Manage Small Business Debt by Prioritizing Bills

Managing your business while steeped in debt feels overwhelming and can impair your ability to conduct everyday business tasks. When you have more bills than you can afford to pay, it’s difficult to know where to start. Here is a guide to assist you in identifying the top priority bills.

Choosing to pay essential bills first protects you from legal repercussions, enables business transactions to continue uninterrupted, addresses credits and loans based on preserving credit history, and identifies what to pay as a last resort.

managing small business debt

Tackle your most crucial bills by making payments, starting in this order:

Taxes – Money owed for federal payroll, state and income taxes must be addressed first, otherwise fines and penalties will increase your debt. The Internal Revenue Service has the authority to garnish wages, seize business property and equipment, and even gain access and take funds from an Individual Retirement Account.

Employee Payroll – State laws require that employees’ wages be paid on time. If you violate these laws, you may lose talented workers who require owed wages to pay personal bills and incur serious penalties.

Overdue Bills – Bills that are overdue by 60 days or more are known as aged payables, and can reduce your business credit, which may bar you from future financing possibilities. Aged payables take precedence because as long as they remain unpaid, they continue to gain interest. Communicating with creditors and even making partial payments is a step toward good standing.

Operating Costs If you don’t pay utilities and rent, you’ll be left in the dark, unable to conduct the business required to pay your bills. Negotiate with service providers and your landlord to find a temporary solution if possible. Forbearance or partial payment plans are better than being locked out your office.

Major Vendors and Suppliers – Protect relationships with the vendors and supplies that must work in conjunction with you to continue profiting. Request to modify payment plans and be transparent about your situation and recovery plan. This may buy time for you to remain competitive, instead of ceasing production temporarily.

Secured Debt – Businesses that are corporations or limited liability companies are only liable for debts that are personally guaranteed. Rather than handling credit card debt, which is mostly unsecured, repay secured debts like home mortgage and auto loan, as these obligations are tied to collateral. Repossession of equipment for nonpayment can threaten your profitability.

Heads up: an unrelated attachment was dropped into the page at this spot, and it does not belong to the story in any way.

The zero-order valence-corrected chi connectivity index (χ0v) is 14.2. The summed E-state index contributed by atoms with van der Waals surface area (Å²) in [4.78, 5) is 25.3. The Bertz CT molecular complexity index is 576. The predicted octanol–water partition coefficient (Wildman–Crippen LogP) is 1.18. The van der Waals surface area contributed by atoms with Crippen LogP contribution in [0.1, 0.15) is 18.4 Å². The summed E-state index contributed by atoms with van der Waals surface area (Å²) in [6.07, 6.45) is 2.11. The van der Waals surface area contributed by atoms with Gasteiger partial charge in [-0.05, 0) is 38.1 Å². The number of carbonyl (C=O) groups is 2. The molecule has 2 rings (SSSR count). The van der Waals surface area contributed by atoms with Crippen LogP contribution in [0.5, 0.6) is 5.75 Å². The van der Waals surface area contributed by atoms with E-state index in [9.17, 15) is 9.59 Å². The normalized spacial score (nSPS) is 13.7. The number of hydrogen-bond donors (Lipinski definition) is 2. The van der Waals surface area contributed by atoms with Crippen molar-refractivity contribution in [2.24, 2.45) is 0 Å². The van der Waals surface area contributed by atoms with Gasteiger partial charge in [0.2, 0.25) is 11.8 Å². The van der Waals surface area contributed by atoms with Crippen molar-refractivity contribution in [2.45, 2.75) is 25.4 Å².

Insurance – As you eliminate essential bills, make compromises by downsizing coverage, increasing deductibles or temporarily functioning without liability insurance.

Large Bills – These take priority over smaller bills because they pose a greater threat to your business credit history. Attempt to make partial payments before leaving these unpaid for an extended period of time.

Credit Cards – Because creditors must file a lawsuit against you and go through court proceedings to get a judgment, paying these bills is a lower priority in terms of keeping your business running. However, interest charges can add up, so make at least minimum payments once funds are available.

Non-essential Debts – The last debts to worry about are professional dues, advertising, entertainment and maintenance.

Don’t let debt paralyze your ability to function when the small profits you are earning can be leveraged to preserve the fundamental costs that will sustain your business. Learning which debts should be your primary concerns will enable you to slowly regain financial control.

Before another past due notice lands in your mail box, start paying your debtors.

About the Author: Jon Robinson is the Director of Operations for, America’s Debt Help Organization.